Trusteeship Council Chamber at UN Headquarters in New York
Thursday, February 19, 2015
(Statement made by Dil Bishwakarma, known as DB Sagar, Founder and President, International Commission for Dalit Rights)
Co-facilitators Ambassador Kamau and Ambassador Donoghue, Excellencies, my fellow colleagues: It is my honor to be here.
For the post-2015 development agenda, we must discuss not only means of implementation, but also meaningful implementation. Meaningful implementation begins with fulfilling existing international human rights agreements by Member States, which are foundations of universality, equality, non-discriminatory measure, collective wellbeing, and civic engagement.
The new declaration must ensure meaningful civil society and all stakeholders’ engagement, particularly of marginalized and disenfranchised groups, both in policy formation and implementation processes, in order to enable an environment for development, good governance, rule of law, and social justice.
The declaration must reinforce the duty of states to mobilize the means of implementation in collaboration with civil society and all stakeholders, particularly marginalized groups. Findings by the International Commission of Dalit Rights show that states were (and are) unable to recognize the inherent dignity of nearly 300 million people locally and globally, who have been facing a modern-day slavery of untouchability, caste (work and descent), and gender-based discrimination and violence in Asia, Africa, Middle East, Europe, and other parts of world. The majority of these people were out of reach from the MDGs, especially children, women, and girls who face multiple forms of discrimination and violence based on caste, gender, and social status.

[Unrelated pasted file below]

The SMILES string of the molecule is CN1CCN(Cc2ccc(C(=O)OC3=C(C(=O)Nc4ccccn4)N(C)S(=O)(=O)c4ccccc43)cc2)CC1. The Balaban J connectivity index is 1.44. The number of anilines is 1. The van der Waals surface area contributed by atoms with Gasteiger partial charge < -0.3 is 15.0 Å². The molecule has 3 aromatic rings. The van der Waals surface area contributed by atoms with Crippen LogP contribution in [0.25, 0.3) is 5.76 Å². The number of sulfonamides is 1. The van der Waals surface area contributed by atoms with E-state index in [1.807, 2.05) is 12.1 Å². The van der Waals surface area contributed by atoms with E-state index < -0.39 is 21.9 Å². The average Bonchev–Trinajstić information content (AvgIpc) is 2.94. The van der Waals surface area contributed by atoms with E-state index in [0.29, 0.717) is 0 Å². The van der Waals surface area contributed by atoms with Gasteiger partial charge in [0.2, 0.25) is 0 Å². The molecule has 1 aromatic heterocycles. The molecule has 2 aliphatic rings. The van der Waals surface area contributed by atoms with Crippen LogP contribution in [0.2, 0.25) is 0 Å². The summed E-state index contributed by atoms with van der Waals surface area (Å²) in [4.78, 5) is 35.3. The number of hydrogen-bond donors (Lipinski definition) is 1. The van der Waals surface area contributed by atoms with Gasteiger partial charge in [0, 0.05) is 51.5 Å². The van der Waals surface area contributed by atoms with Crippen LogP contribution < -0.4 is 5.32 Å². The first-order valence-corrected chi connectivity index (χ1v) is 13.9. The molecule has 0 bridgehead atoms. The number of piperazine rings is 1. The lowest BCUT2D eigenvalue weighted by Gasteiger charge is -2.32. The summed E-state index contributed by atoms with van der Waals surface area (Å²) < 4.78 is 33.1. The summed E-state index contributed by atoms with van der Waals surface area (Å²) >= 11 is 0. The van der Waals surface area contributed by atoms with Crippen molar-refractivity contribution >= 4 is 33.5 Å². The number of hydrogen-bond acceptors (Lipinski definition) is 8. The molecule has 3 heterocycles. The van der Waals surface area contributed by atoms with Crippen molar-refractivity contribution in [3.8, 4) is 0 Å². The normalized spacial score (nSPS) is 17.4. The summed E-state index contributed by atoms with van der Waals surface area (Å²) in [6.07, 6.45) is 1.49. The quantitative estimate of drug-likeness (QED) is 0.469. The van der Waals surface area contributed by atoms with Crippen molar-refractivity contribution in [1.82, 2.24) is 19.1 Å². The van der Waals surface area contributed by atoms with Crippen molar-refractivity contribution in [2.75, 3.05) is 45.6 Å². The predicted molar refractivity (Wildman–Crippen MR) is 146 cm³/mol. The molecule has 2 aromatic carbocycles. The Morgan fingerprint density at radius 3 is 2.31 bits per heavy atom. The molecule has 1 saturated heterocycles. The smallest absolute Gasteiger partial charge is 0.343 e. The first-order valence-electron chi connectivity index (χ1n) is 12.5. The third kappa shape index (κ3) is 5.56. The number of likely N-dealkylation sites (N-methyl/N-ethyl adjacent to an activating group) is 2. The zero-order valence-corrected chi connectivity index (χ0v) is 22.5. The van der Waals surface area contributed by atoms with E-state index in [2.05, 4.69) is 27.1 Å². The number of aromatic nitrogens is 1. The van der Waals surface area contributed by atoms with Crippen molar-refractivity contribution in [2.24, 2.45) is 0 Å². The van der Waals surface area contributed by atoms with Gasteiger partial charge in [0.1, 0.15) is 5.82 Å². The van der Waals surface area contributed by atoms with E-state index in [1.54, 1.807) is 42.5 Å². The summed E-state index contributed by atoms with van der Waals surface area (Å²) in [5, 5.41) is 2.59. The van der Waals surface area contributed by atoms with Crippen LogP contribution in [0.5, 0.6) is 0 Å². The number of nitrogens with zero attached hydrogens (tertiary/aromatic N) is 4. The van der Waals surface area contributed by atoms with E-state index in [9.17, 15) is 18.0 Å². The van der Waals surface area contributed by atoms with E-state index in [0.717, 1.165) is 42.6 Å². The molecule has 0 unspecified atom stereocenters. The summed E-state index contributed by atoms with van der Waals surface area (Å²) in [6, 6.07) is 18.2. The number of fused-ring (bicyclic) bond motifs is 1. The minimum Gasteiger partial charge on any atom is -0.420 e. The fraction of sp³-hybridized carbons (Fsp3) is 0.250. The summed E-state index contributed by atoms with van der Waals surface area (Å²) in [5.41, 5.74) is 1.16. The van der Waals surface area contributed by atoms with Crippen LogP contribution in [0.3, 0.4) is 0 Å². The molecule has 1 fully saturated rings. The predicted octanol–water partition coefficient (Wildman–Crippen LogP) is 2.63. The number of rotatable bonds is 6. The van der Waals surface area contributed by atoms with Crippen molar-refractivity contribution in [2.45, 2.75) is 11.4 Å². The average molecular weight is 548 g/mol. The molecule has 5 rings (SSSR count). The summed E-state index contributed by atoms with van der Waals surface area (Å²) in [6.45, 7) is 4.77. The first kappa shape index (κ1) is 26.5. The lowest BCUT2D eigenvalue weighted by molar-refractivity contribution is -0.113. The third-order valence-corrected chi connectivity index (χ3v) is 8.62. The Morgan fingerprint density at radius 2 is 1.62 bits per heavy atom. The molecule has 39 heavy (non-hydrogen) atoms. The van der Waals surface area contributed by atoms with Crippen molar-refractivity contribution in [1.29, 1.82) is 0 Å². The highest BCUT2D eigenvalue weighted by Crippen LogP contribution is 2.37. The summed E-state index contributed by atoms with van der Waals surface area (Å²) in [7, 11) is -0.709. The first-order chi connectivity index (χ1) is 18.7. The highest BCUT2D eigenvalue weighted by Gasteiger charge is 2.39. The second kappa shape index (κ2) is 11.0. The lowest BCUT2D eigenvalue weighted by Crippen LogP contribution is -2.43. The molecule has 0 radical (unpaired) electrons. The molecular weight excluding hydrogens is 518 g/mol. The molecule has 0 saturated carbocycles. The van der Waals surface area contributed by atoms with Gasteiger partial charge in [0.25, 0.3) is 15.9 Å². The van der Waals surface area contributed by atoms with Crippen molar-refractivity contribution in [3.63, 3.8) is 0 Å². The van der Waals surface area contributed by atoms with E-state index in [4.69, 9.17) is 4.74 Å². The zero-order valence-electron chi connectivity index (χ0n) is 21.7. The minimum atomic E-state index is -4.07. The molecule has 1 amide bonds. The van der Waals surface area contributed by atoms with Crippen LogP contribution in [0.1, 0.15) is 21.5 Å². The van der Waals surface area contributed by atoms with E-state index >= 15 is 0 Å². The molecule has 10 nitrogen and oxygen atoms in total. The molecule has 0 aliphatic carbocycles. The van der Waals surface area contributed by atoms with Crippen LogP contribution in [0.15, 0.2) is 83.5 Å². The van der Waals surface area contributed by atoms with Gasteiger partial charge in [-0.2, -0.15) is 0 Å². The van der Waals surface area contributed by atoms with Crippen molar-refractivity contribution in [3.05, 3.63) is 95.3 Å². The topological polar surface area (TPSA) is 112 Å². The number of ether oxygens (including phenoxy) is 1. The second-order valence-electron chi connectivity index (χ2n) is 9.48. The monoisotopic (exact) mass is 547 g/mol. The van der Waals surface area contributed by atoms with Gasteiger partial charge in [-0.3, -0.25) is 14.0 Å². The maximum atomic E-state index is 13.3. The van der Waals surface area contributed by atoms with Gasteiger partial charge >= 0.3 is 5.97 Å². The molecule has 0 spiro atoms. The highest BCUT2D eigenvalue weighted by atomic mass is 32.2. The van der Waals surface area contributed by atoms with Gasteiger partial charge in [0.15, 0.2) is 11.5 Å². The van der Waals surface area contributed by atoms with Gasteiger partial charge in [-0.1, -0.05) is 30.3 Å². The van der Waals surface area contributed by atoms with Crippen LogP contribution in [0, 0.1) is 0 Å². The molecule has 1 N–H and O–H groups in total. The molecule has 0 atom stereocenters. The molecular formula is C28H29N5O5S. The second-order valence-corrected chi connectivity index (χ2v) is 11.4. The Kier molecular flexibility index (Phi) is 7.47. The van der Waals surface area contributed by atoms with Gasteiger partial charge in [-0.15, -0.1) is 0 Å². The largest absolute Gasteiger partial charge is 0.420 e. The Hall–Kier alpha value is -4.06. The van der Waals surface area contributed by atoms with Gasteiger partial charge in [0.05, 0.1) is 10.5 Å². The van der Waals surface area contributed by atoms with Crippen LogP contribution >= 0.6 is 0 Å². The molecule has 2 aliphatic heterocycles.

The vision for the road to 2030 must recognize all forms of discrimination and inequality as a key challenge on the road to 2030, and create affirmative actions to fulfill the rights of all vulnerable and marginalized groups, particularly those who face intersecting inequalities based on caste, race, gender, ethnicity, indigeneity, disabilities, and status of origin (migrants).
The new declaration must require states to fulfil their constitutional, legal, and international obligations to eliminate structural barriers and foster inclusive norms that enable good governance, rule of law, social justice, and human rights accountability of all development actors, including citizen-led systems of monitoring.
We believe that building the legal and institutional frameworks to strengthen the United Nations will drive us towards achieving the new development agenda by 2030. The new declaration must, therefore, call for the development of specific legal and institutional mechanisms, which will ensure that respect, protection, and fulfillment of human rights is at the heart of sustainable development. It should also call for affirmative policies to ensure proper participation and engagement of organizations led by people that are most vulnerable and who have been most marginalized – such as Dalits – within UN systems and national governments. This is how we can achieve true global partnership.
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